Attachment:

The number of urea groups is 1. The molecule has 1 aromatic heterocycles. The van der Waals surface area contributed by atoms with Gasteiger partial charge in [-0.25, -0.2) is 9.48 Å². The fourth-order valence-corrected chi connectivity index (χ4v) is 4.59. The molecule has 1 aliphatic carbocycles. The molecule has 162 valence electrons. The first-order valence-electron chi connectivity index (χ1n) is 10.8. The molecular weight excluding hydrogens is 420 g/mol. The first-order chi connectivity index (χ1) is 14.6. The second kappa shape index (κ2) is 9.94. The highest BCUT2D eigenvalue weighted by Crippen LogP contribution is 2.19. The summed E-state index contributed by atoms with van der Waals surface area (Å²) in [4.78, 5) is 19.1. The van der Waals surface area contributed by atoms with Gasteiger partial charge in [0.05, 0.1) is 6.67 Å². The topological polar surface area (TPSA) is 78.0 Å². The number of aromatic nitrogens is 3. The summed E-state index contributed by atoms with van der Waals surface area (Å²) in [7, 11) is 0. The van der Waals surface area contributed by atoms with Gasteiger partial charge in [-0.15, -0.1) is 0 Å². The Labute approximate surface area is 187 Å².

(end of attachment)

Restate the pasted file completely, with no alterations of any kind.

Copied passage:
The number of urea groups is 1. The molecule has 1 aromatic heterocycles. The van der Waals surface area contributed by atoms with Gasteiger partial charge in [-0.25, -0.2) is 9.48 Å². The fourth-order valence-corrected chi connectivity index (χ4v) is 4.59. The molecule has 1 aliphatic carbocycles. The molecule has 162 valence electrons. The first-order valence-electron chi connectivity index (χ1n) is 10.8. The molecular weight excluding hydrogens is 420 g/mol. The first-order chi connectivity index (χ1) is 14.6. The second kappa shape index (κ2) is 9.94. The highest BCUT2D eigenvalue weighted by Crippen LogP contribution is 2.19. The summed E-state index contributed by atoms with van der Waals surface area (Å²) in [4.78, 5) is 19.1. The van der Waals surface area contributed by atoms with Gasteiger partial charge in [0.05, 0.1) is 6.67 Å². The topological polar surface area (TPSA) is 78.0 Å². The number of aromatic nitrogens is 3. The summed E-state index contributed by atoms with van der Waals surface area (Å²) in [7, 11) is 0. The van der Waals surface area contributed by atoms with Gasteiger partial charge in [-0.15, -0.1) is 0 Å². The Labute approximate surface area is 187 Å².